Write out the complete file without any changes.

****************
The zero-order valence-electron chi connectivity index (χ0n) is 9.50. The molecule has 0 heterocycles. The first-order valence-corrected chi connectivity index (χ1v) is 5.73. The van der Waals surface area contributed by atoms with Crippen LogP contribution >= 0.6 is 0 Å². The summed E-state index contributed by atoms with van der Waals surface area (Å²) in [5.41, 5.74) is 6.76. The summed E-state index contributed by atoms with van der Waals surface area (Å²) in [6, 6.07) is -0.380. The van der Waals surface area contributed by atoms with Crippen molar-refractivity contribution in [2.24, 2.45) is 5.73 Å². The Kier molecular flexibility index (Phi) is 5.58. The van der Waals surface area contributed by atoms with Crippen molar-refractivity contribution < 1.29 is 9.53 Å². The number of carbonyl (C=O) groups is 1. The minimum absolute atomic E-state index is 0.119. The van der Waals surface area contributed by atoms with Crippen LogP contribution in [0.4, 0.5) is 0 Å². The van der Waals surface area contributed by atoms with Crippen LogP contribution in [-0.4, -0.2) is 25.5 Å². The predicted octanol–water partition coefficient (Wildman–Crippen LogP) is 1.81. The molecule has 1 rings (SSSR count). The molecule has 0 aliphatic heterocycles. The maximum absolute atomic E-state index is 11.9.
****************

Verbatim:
The zero-order valence-electron chi connectivity index (χ0n) is 9.50. The molecule has 0 heterocycles. The first-order valence-corrected chi connectivity index (χ1v) is 5.73. The van der Waals surface area contributed by atoms with Crippen LogP contribution >= 0.6 is 0 Å². The summed E-state index contributed by atoms with van der Waals surface area (Å²) in [5.41, 5.74) is 6.76. The summed E-state index contributed by atoms with van der Waals surface area (Å²) in [6, 6.07) is -0.380. The van der Waals surface area contributed by atoms with Crippen molar-refractivity contribution in [2.24, 2.45) is 5.73 Å². The Kier molecular flexibility index (Phi) is 5.58. The van der Waals surface area contributed by atoms with Crippen molar-refractivity contribution < 1.29 is 9.53 Å². The number of carbonyl (C=O) groups is 1. The minimum absolute atomic E-state index is 0.119. The van der Waals surface area contributed by atoms with Crippen LogP contribution in [0.4, 0.5) is 0 Å². The van der Waals surface area contributed by atoms with Crippen LogP contribution in [-0.4, -0.2) is 25.5 Å². The predicted octanol–water partition coefficient (Wildman–Crippen LogP) is 1.81. The molecule has 1 rings (SSSR count). The molecule has 0 aliphatic heterocycles. The maximum absolute atomic E-state index is 11.9.